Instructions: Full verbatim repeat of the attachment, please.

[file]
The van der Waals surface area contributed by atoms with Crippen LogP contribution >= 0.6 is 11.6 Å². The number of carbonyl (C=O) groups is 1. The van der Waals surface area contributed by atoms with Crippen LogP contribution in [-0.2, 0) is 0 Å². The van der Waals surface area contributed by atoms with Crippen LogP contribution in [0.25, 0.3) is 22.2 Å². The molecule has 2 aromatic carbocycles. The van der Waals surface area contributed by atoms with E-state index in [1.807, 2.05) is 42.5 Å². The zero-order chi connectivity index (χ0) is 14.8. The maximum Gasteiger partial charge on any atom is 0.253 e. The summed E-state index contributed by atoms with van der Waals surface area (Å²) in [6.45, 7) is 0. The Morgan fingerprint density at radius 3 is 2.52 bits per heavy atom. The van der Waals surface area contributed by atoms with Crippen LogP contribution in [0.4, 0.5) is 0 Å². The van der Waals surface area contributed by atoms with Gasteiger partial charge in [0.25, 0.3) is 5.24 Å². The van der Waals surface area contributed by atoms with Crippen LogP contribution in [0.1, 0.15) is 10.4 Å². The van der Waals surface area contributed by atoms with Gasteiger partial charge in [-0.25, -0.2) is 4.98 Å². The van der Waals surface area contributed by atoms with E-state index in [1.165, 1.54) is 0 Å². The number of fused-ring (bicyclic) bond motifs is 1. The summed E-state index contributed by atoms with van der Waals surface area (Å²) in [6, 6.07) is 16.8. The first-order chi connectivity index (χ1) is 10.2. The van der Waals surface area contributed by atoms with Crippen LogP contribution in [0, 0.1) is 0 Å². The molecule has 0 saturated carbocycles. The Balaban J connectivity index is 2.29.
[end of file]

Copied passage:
The van der Waals surface area contributed by atoms with Crippen LogP contribution >= 0.6 is 11.6 Å². The number of carbonyl (C=O) groups is 1. The van der Waals surface area contributed by atoms with Crippen LogP contribution in [-0.2, 0) is 0 Å². The van der Waals surface area contributed by atoms with Crippen LogP contribution in [0.25, 0.3) is 22.2 Å². The molecule has 2 aromatic carbocycles. The van der Waals surface area contributed by atoms with E-state index in [1.807, 2.05) is 42.5 Å². The zero-order chi connectivity index (χ0) is 14.8. The maximum Gasteiger partial charge on any atom is 0.253 e. The summed E-state index contributed by atoms with van der Waals surface area (Å²) in [6.45, 7) is 0. The Morgan fingerprint density at radius 3 is 2.52 bits per heavy atom. The van der Waals surface area contributed by atoms with Crippen LogP contribution in [0.4, 0.5) is 0 Å². The van der Waals surface area contributed by atoms with Gasteiger partial charge in [0.25, 0.3) is 5.24 Å². The van der Waals surface area contributed by atoms with Crippen LogP contribution in [0.1, 0.15) is 10.4 Å². The van der Waals surface area contributed by atoms with Gasteiger partial charge in [-0.25, -0.2) is 4.98 Å². The van der Waals surface area contributed by atoms with E-state index in [1.165, 1.54) is 0 Å². The number of fused-ring (bicyclic) bond motifs is 1. The summed E-state index contributed by atoms with van der Waals surface area (Å²) in [6, 6.07) is 16.8. The first-order chi connectivity index (χ1) is 10.2. The van der Waals surface area contributed by atoms with Crippen LogP contribution in [0, 0.1) is 0 Å². The molecule has 0 saturated carbocycles. The Balaban J connectivity index is 2.29.